Fran Churchill is a professor of practice at Kansas State University’s (KSU) Department of Grain Science and Industry. She joined KSU in 2012 as the North American Millers’ Association (NAMA) instructor of milling science and management. In 2019, she was promoted to professor of practice to reflect her more than 20 years of practical milling industry experience. Her new role remains supported by NAMA.
A milling science graduate from KSU, she has worked for The Pillsbury Company, ConAgra, Mennel Milling, General Mills, and C.H. Guenther & Son. More recently, she taught high school mathematics in Morristown, TN. Churchill is an active member of the International Association of Operative Millers (IAOM), serving as a member of the Employee Relations committee.
“Generally, my milling industry career was fine as far as being a woman in a male-dominated field. My time at ConAgra, in particular, was great. My co-workers were accepting of me, and it felt like I was working with my brothers.
“While my time with Pillsbury was good overall, I struggled during my short time in Enid, OK back in the ‘80s. I didn’t feel comfortable there. A few years after moving on, I learned from a female peer in the industry that my former manager in Enid would not interview her for a job because he believed women shouldn’t be in flour milling.
“I transitioned into management in 1992 when I accepted a role with Mennel Milling in Dowagiac, MI. Back then, it was uncommon for millers to become managers, and, of course, it was uncommon for women to become managers.
“I remember flipping through the IAOM directory over the years looking for other women. There were never more than one or two other female managers, and there weren’t very many female active members either.
“One of the things I learned growing up that helped me, as a woman, succeed in the industry was that you can’t worry about what other people might be thinking about you – whether or not they like you or want to work with you. You just have to get out there and do the job. That’s always been my focus.”
This article consists of paraphrased remarks from an interview with Fran Churchill, professor of practice at the Department of Grain Science and Industry, Kansas State University, Manhattan, from an episode of the IAOM First Break podcast. To listen to the podcast, go to iaom.org/firstbreak, or scan the QR code.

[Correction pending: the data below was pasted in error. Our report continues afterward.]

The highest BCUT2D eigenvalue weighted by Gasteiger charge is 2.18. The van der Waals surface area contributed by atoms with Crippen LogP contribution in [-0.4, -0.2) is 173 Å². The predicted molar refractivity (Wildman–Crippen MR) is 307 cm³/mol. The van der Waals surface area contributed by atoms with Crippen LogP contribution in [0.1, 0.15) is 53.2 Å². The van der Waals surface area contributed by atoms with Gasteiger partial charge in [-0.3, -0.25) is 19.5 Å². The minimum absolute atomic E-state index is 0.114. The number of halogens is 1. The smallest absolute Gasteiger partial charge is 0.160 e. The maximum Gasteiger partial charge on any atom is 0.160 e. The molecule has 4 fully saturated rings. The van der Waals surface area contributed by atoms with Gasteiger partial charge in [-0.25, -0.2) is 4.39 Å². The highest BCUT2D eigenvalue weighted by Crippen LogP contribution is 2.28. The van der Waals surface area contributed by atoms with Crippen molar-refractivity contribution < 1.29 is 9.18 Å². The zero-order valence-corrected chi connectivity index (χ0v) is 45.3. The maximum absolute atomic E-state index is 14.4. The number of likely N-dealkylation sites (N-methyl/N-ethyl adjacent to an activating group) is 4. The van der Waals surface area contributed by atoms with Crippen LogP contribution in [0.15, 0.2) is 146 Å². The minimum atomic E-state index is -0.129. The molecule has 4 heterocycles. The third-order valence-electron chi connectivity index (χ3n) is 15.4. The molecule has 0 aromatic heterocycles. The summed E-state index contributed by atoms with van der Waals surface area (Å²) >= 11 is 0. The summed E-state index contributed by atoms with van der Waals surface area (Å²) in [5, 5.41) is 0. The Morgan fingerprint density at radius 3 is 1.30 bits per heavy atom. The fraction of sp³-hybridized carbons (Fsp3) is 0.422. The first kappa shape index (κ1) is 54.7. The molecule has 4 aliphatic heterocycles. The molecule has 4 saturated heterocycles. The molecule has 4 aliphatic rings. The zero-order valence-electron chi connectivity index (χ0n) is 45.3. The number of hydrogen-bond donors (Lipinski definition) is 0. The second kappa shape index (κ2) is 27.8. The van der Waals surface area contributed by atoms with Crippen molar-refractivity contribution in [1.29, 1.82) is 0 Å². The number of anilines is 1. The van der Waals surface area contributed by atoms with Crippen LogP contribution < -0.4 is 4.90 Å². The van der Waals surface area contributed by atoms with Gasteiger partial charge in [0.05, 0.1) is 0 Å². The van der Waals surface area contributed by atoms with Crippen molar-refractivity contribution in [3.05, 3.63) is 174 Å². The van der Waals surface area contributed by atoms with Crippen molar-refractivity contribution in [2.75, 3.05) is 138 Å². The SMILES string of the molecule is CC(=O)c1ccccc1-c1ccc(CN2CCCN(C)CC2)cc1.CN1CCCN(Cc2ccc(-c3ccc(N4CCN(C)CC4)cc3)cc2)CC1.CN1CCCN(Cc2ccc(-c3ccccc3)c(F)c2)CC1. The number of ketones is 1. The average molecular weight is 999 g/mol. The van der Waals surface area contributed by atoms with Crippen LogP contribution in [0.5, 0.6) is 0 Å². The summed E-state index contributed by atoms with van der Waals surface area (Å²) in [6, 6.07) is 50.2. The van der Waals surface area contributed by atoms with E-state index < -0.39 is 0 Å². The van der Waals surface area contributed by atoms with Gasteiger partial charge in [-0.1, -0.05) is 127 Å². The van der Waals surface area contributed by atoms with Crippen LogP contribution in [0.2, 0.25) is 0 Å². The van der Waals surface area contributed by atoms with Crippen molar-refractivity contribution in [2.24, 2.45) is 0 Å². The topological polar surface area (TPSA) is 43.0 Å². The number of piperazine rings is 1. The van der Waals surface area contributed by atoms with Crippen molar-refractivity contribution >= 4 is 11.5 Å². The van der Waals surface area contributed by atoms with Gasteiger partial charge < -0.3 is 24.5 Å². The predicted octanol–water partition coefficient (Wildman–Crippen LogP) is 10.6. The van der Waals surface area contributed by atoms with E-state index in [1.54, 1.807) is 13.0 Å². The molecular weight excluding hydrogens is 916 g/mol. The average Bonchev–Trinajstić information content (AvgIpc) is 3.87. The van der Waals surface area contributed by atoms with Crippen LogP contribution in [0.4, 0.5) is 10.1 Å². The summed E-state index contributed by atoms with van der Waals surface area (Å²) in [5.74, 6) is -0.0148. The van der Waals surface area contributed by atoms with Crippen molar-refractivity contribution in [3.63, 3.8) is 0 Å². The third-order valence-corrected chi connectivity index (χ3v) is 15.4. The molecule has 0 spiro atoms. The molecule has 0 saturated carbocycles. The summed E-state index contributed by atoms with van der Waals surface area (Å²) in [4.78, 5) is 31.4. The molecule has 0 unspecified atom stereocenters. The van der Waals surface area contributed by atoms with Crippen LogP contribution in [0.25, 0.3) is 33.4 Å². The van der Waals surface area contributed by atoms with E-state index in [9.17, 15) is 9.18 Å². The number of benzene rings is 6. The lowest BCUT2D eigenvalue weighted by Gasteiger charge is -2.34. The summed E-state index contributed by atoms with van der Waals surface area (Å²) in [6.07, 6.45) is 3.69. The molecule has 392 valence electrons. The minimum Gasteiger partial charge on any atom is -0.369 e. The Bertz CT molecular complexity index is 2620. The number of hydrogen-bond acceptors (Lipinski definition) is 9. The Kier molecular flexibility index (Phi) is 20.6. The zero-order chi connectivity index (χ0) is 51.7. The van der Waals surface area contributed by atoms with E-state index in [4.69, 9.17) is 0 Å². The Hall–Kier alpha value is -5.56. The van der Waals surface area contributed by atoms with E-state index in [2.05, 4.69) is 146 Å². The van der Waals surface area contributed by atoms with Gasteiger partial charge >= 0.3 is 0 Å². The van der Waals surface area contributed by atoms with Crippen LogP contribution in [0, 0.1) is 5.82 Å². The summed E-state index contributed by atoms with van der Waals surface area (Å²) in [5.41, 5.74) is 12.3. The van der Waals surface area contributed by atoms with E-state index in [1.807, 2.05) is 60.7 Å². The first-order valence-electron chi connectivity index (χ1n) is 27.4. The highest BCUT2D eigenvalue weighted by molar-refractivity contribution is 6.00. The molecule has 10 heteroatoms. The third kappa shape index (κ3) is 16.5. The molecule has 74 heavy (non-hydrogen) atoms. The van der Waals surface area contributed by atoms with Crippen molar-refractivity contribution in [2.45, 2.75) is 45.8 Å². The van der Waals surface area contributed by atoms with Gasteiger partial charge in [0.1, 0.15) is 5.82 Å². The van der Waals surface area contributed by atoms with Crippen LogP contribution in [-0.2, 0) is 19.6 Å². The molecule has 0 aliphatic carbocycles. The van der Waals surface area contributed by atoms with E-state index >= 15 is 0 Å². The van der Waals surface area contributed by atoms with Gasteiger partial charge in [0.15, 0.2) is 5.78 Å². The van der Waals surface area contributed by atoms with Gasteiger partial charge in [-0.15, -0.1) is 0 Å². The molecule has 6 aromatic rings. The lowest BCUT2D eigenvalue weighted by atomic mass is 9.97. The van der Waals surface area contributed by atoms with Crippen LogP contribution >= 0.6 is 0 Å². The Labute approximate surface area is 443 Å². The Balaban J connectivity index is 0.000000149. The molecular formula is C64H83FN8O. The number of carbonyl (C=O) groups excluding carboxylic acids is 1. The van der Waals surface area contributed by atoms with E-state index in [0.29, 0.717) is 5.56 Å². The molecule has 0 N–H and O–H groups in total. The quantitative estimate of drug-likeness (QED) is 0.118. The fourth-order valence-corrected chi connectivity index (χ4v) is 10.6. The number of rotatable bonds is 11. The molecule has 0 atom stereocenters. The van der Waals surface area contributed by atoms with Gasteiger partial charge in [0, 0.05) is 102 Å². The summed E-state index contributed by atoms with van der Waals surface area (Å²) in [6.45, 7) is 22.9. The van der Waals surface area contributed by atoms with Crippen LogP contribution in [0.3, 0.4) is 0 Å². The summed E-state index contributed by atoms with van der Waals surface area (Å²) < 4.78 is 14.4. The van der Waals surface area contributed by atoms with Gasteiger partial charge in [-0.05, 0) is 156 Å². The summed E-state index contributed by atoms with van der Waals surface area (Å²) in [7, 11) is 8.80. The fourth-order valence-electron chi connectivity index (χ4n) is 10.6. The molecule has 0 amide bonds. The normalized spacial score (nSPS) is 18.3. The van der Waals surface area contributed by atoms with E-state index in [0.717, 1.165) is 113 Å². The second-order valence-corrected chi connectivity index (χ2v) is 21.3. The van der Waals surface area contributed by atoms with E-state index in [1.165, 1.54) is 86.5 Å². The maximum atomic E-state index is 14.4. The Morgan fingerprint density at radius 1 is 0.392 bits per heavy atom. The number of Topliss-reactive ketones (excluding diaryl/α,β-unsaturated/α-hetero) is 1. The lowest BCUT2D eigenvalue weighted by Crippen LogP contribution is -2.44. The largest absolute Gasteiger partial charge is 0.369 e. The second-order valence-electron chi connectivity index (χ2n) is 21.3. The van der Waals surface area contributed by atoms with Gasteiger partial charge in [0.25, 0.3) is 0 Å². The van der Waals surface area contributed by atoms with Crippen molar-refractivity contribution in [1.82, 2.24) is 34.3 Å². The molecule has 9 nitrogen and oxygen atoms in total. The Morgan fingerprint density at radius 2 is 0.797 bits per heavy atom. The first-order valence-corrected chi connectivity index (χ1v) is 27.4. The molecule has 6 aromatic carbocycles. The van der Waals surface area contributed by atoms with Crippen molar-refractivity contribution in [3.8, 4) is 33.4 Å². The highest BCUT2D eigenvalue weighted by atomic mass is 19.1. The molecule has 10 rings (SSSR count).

“While working for C.H. Guenther & Son in Knoxville, TN, the company’s flour business was sold, and the mill was shut down soon after.
“Considering my next move, I decided to become a teacher. Teaching math or science had always been something I thought might be a good fit for me. I took some classes to earn a master’s degree in mathematics from the University of Tennessee, Knoxville. Luckily, I had taken some math classes as an undergraduate at KSU, so it wasn’t too much work.
“I then taught algebra at a local high school for a few years before joining KSU’s Department of Grain Science and Industry in 2012.
“I do miss the everyday work of being a flour miller, but working at KSU has been absolutely a blast. Currently, I teach Principles of Milling, which is KSU’s introductory milling class that teaches the basics, such as grinding and sifting. I teach Milling Science I, which is part lecture and part lab, and have taught other classes over the years. I also advise undergraduate students and contribute to other programmatic efforts such as student recruitment, internships and job placement, and curriculum development.
One of the things I learned growing up that helped me, as a woman, succeed in the industry was that you can’t worry about what other people might be thinking about you – whether or not they like you or want to work with you. You just have to get out there and do the job.
Kansas State University
“I think about the milling industry as a ‘well-kept secret.’” That’s not a good thing. Our task right now is about building awareness of the industry. The general public doesn’t know what goes on in a mill.
“Throughout my career, I worked in mostly old mills. Today, there are so many new mills with great technology, such as automation. I think that could be a helpful selling point to young people.
“COVID-19 hasn’t helped, but the industry probably needs two to three times more milling graduates than we’re getting at KSU.”